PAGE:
View from the top of Old Man of Coniston hike in Lake District National Park, England.
Where are Kevin and Ruth now? Preston, Lancashire, England.

Where are Kevin and Ruth going next? Wyke, West Yorkshire, England on May 29th!

Sunday, February 17, 2013

Quetzaltrekkers Santa Maria Volcano (part 1)

We originally came to this area to do a six day excursion offered by the popular "hiking for charity" organization here in We figured we had a few extra days and that we should use them up by doing a warm-up hike!

It wasn't long before we figured that maybe we bit off more than we could chew...

How many different emotions can you wrap into a 24 hour period? This was a very emotional hike. And, a VERY tough hike. Definitely the toughest we've ever done.

We're going to begin this story at around 9:00am Saturday morning, and it started with anticipation. We were going to hike to the top of the dormant Santa Maria volcano. The summit offers spectacular views, and more importantly, amazing views of the smaller, but very active Santiaguito volcano which is the 10th most active volcano in the world!

We met at 9:00am at the Quetzaltrekkers office in the Casa Argentina hostel where we're staying here in Xela. We found a circle of chairs, and with each chair was a selection of gear.

Even the little blue car got to sit in on the meeting!

Everyone was told to take a seat, and that you would be carrying the group gear that was associated with that seat. Three meals were included in the 300 quetzales ($40.50) each price. So of course, everybody had to carry a share of the food and the gear.

Turns out that there were eighteen hikers and three Quetzaltrekker guides. This was a large group, and we were asked if we could bring our own tent. No problem, in fact we preferred our own tent.

By just after 10:00am, we were pretty much ready to go!

Our regular readers know that we do quite a bit of hiking. But it's always been day hikes and this was our first overnight hike where we had to carry our own gear. That gear weighs a lot!!!

There was a large box truck waiting outside where we all got into the box with our gear and we were taken to the trailhead, about a half hour away. By this time, it was almost 11:00am.

Notice the sky...not looking very good!

At 12:20pm, we stopped for a lunch break. It was pretty hard going, and Ruth and I were the last ones to arrive, along with Ollie, our Quetzaltrekker guide who was in charge of the slow pokes on this trip! Turns out we would spend quite a lot of time with Ollie!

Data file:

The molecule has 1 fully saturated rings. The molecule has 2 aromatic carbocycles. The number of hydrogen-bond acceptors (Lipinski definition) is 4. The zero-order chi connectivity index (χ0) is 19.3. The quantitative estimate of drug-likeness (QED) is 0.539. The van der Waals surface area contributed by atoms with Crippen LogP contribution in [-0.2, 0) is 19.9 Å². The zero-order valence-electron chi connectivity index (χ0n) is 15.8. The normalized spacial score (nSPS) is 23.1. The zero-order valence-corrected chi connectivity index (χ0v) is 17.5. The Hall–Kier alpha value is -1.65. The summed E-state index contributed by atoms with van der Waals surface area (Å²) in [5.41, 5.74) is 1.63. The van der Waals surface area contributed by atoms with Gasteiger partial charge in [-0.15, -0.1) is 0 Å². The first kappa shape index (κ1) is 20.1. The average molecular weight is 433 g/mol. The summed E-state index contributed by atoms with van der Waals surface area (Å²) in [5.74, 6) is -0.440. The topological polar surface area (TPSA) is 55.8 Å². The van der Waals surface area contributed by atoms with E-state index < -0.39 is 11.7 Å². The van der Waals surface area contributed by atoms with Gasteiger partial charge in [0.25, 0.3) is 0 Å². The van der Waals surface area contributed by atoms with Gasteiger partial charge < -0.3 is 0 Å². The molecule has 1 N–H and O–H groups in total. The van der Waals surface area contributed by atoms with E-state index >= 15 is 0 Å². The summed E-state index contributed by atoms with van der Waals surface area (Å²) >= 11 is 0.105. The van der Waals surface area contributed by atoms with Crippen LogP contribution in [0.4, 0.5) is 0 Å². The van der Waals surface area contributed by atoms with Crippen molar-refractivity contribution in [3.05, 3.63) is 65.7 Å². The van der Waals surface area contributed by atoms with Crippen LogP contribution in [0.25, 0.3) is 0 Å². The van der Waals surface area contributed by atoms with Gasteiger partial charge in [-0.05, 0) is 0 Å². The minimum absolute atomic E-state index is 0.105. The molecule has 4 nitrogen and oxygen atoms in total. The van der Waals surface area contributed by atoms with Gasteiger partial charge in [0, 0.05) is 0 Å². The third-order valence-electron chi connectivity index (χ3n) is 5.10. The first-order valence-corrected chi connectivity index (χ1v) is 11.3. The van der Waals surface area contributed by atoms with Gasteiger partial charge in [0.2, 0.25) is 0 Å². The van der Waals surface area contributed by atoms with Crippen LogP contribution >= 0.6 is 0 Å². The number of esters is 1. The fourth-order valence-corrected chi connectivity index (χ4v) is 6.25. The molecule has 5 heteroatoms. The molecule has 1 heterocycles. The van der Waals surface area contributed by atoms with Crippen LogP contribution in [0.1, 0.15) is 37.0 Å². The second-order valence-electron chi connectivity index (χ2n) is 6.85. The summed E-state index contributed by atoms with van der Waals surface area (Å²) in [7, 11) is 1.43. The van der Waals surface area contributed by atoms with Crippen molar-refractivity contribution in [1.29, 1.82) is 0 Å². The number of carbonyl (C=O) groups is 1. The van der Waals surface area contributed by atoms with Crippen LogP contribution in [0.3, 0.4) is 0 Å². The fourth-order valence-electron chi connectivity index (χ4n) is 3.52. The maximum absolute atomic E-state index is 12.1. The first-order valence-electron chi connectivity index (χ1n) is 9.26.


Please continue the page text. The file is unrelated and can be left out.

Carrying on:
By the way, lunch was GREAT! Lots of food for everybody and it was very enjoyable.

After lunch break, the trail became steeper, wetter, more slippery, and more foggy. There wasn't much opportunity for photos, it was more a matter of concentrating on one foot in front of the other. We were now getting nervous that we weren't going to make it! We were tired, and one other girl with us, Katarina, was having a tough go of it as well. A point would come where we would have to make a decision as to whether or not we would carry on, or turn back.

I should mention that we were the oldest ones on the hike. Everybody else was the 20's and 30's crowd. It turns out that we couldn't keep up with them!

Ollie told us that there was a rest stop coming up and that we could then make a decision. Ruth and Katarina had pretty much made the decision to turn around, when down the trail came a couple of the girls who were ahead of us, telling us that it was only another minute to the rest stop. Somehow, this reinvigorated us and we were now inspired to carry on.

Ollie, Katarina, and Ruth at 3:40pm.

I wasn't ready to go back, but I was pretty much exhausted. Couple that with the terrible weather and the fact that we didn't have a view of anything but the soggy trail in front of us, and I have to admit I was not enjoying myself. At all.